site-directed mutagenesis, the mutant prolongs GTPase docking at the distal end, which correlates with its faster GTP hydrolysis rate
Escherichia coli
C97U/G99A
site-directed mutagenesis, combining G99A with C87A generate s a superactive SRP RNA double mutant that hydrolyzes GTP 4.6fold faster than wild-type SRP RNA
Escherichia coli
G83A
deletion or substitution of G83 by any other nucleotide completely abolishes the stimulatory effect of the SRP RNA on GTP hydrolysis. Despite defective GTP hydrolysis, the G83A mutant shows any detectable defect in the efficiency of GTPase docking at the distal end
Escherichia coli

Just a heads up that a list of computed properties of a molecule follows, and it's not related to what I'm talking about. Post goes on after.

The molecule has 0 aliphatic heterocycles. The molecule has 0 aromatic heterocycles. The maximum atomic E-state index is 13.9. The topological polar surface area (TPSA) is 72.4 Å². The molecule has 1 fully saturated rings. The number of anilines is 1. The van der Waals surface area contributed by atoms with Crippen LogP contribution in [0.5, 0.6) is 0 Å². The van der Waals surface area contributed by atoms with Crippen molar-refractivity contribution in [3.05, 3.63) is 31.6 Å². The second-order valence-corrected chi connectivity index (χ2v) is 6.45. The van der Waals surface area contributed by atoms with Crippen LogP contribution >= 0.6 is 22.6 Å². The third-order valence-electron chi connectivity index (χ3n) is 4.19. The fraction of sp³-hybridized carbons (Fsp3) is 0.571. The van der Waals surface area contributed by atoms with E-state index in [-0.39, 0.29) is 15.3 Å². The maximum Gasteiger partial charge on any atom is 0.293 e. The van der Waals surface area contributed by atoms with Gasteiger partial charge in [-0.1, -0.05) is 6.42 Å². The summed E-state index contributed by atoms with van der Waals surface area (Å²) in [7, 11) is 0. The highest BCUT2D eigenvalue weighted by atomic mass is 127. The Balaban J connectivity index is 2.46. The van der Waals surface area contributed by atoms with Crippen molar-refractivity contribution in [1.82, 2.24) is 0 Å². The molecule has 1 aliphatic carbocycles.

G99A
site-directed mutagenesis, the mutant prolongs GTPase docking at the distal end, which correlates with its faster GTP hydrolysis rate
Escherichia coli
additional information
several mutants show higher GTPase activity than wild-type SRP RNA, most notably mutations at G99, U12, and C97. By modifying the GTPase docking interface, the efficiency of activation of the Ffh-FtsY GTPase complex can be specifically tuned. When G83 is mutated, substitution of C86 with guanine rescues the SRP RNA-mediated stimulation of GTPase activity to 50% of wild-type rate. Despite defective GTP hydrolysis, neither the G83A nor C86G mutant shows any detectable defect in the efficiency of GTPase docking at the distal end
Escherichia coli
Natural Substrates/ Products (Substrates)
Natural Substrates
Organism
Commentary (Nat. Sub.)
Natural Products
Commentary (Nat. Pro.)
Organism (Nat. Pro.)
Reversibility
GTP + H2O
Escherichia coli
-
GDP + phosphate
-
-
?
Organism
Organism
Primary Accession No. (UniProt)
Commentary
Textmining
Escherichia coli
-
-
-
Substrates and Products (Substrate)
Substrates
Commentary Substrates